Aural Sculptors - The Stranglers Live 1976 to the Present


Welcome to Aural Sculptors, a blog aimed at bringing the music of The Stranglers to as wide an audience as possible. Whilst all of the various members of the band that have passed through the ranks since 1974 are accomplished studio musicians, it is on stage where the band have for me had their biggest impact.

As a collector of their live recordings for many years I want to share some of the better quality material with other fans. By selecting the higher quality recordings I hope to present The Stranglers in the best possible light for the benefit of those less familiar with their material than the hardcore fan.

Needless to say, this site will steer well clear of any officially released material. As well as live gigs, I will post demos, radio interviews and anything else that I feel may be of interest.

In addition, occasionally I will post material by other bands, related or otherwise, that mean a lot to me.

Your comments and/or contributions are most welcome. Please email me at adrianandrews1@sky.com.


Tuesday, 19 November 2019

London Calling at 40!


Next month sees the passing of another significant punk Ruby anniversary. 14th December marks the 40th anniversary of the UK release of ‘London Calling’, the third studio album offering from The Clash, hailed by the majority as their finest and by some, the finest ‘punk’ album of all time. Rolling Stone went even further, declaring it to be the greatest album of the entire 1980’s decade (the album was released in America in January 1980). From a personal perspective, I still prefer the rawness and anger that comes through on the first album (even if it does sound as tinny as hell), but even so I do recognise the quality of the material and appreciate the vast progression that the album makes from ‘Give ‘Em Enough Rope’.

The Clash took a risk in that they released ‘London Calling’ as a double album, a musical concept more closely associated with the ‘dinosaur’ rock bands that new bands such as The Clash and their contemporaries scorned as overindulgent, pampered has-beens who’s time was up. To follow in such sauropod footsteps just three years after punks ‘Year Zero’ was quite courageous, but the material was good enough to carry their new and varied sound across four sides of vinyl. Of course, the idea was pushed too far when the follow-up ‘Sandinista!’ was released twelve months later as a triple album. Even the most die-hard fans of the band that I know will freely admit that this was pure overindulgence on the part of The Clash!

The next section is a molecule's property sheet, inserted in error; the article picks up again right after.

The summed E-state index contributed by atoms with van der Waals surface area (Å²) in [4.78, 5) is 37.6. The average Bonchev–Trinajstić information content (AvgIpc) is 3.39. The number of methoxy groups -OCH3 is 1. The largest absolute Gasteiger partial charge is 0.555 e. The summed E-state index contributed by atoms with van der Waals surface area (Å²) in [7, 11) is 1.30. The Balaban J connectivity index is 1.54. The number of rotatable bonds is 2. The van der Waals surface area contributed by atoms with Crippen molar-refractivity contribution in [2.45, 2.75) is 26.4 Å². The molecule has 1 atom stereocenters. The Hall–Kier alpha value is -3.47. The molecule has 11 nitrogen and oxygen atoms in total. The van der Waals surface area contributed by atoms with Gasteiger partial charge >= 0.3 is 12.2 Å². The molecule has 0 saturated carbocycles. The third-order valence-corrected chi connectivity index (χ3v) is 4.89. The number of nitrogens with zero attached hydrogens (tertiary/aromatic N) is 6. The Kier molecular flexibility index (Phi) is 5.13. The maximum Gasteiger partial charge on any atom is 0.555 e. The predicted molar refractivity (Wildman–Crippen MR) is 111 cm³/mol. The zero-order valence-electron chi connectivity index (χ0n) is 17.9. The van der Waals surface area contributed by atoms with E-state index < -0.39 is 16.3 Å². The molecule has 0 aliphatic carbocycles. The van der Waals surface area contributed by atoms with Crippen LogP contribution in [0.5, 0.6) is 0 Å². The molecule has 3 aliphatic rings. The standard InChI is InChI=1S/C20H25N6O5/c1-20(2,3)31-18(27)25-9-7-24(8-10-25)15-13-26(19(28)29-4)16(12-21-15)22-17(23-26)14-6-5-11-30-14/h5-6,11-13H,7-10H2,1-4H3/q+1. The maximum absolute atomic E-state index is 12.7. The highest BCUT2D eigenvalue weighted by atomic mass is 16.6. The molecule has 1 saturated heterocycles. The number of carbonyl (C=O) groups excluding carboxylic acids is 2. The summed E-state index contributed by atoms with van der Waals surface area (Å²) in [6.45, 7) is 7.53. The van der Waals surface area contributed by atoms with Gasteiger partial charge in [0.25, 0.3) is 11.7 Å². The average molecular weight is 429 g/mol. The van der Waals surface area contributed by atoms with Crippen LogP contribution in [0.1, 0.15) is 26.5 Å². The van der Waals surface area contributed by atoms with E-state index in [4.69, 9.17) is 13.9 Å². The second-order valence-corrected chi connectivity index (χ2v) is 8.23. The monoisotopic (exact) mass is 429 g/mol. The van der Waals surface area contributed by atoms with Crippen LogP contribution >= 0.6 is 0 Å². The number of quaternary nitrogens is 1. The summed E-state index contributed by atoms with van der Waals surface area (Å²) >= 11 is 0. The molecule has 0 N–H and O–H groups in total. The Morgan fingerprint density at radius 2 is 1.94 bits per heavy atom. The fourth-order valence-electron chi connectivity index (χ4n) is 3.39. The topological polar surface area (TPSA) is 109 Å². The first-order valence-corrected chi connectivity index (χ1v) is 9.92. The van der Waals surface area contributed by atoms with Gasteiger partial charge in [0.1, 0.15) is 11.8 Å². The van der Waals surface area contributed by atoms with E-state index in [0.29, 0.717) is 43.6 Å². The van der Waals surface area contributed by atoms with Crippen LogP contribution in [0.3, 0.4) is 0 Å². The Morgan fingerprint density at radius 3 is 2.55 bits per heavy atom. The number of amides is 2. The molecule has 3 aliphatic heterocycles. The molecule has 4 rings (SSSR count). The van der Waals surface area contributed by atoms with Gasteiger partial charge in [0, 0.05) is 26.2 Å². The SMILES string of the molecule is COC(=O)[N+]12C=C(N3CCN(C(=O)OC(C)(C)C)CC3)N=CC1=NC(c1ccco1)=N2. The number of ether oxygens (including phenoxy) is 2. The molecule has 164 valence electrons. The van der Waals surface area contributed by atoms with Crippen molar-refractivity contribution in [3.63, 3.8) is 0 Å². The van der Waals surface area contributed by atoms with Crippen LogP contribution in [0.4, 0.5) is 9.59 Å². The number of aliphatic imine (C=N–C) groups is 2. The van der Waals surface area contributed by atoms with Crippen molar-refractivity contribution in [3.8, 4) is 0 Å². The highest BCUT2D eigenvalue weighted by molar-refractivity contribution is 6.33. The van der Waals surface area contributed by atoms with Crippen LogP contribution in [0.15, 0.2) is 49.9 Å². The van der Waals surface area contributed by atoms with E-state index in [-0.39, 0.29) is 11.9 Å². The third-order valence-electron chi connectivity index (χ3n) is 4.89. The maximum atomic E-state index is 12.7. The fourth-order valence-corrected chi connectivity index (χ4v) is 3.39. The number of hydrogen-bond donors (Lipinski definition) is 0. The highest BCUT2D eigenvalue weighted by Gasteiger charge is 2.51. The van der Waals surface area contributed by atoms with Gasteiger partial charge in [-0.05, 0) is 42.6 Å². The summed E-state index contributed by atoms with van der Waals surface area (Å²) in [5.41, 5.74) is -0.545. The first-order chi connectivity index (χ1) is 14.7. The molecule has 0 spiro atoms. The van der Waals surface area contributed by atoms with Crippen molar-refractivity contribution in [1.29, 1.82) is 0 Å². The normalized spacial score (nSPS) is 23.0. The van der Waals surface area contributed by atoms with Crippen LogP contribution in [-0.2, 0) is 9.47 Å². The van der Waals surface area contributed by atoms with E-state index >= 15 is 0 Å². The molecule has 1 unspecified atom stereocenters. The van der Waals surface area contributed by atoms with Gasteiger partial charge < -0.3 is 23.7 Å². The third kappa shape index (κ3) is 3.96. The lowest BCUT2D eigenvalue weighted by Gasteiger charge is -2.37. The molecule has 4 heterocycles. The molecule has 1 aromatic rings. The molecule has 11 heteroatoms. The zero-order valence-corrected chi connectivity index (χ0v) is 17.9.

Melody Maker
8th December 1979

The Clash however were used to courting negative press for their actions ever since they signed to major label CBS, flying in the face of punk’s sworn underground, DIY ethic. Nevertheless, The Clash rode that particular storm and by 1979 had become something of a regular gigging rock band following the tried and tested album/tour routine (in fairness to The Clash the same was true for many of the other survivors of The Summer of Hate). Joe Strummer seemed to recognise this contradiction in the band when he penned the lyrics to one of ‘London Callings’ finest cuts, ‘Death or Glory’.

‘And every gimmick hungry yob digging gold from rock 'n' roll
Grabs the mike to tell us he'll die before he's sold
But I believe in this and it's been tested by research
He who fucks nuns will later join the church’.

According to Nicky ‘Topper’ Headon, the key to the runaway success of the album was that, unlike the first two albums (where the creative process only started once the band entered the studio), so much ground work was done on ‘London Calling’ in advance of planned studio time.

Melody Maker
8th December 1979